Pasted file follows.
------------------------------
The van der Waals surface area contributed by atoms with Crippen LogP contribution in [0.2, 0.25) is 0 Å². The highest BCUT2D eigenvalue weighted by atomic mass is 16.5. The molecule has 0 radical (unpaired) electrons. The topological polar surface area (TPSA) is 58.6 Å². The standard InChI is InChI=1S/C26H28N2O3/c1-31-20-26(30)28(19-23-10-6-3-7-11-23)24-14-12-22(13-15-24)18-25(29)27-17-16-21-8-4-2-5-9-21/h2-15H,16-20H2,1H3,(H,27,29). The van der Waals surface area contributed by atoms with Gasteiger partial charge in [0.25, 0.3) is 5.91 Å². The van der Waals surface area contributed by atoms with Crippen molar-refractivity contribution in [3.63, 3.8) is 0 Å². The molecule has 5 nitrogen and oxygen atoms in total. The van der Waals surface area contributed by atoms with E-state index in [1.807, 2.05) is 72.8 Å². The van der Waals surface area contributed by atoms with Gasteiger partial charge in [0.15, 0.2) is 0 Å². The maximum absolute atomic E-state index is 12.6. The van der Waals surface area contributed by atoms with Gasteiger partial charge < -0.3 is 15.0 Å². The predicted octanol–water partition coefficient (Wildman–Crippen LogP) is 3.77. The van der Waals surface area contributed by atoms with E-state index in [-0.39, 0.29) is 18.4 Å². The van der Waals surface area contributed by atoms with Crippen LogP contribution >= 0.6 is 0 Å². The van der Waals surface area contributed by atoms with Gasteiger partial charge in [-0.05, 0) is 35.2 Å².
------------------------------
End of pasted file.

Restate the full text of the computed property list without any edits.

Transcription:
The van der Waals surface area contributed by atoms with Crippen LogP contribution in [0.2, 0.25) is 0 Å². The highest BCUT2D eigenvalue weighted by atomic mass is 16.5. The molecule has 0 radical (unpaired) electrons. The topological polar surface area (TPSA) is 58.6 Å². The standard InChI is InChI=1S/C26H28N2O3/c1-31-20-26(30)28(19-23-10-6-3-7-11-23)24-14-12-22(13-15-24)18-25(29)27-17-16-21-8-4-2-5-9-21/h2-15H,16-20H2,1H3,(H,27,29). The van der Waals surface area contributed by atoms with Gasteiger partial charge in [0.25, 0.3) is 5.91 Å². The van der Waals surface area contributed by atoms with Crippen molar-refractivity contribution in [3.63, 3.8) is 0 Å². The molecule has 5 nitrogen and oxygen atoms in total. The van der Waals surface area contributed by atoms with E-state index in [1.807, 2.05) is 72.8 Å². The van der Waals surface area contributed by atoms with Gasteiger partial charge in [0.15, 0.2) is 0 Å². The maximum absolute atomic E-state index is 12.6. The van der Waals surface area contributed by atoms with Gasteiger partial charge < -0.3 is 15.0 Å². The predicted octanol–water partition coefficient (Wildman–Crippen LogP) is 3.77. The van der Waals surface area contributed by atoms with E-state index in [-0.39, 0.29) is 18.4 Å². The van der Waals surface area contributed by atoms with Crippen LogP contribution >= 0.6 is 0 Å². The van der Waals surface area contributed by atoms with Gasteiger partial charge in [-0.05, 0) is 35.2 Å².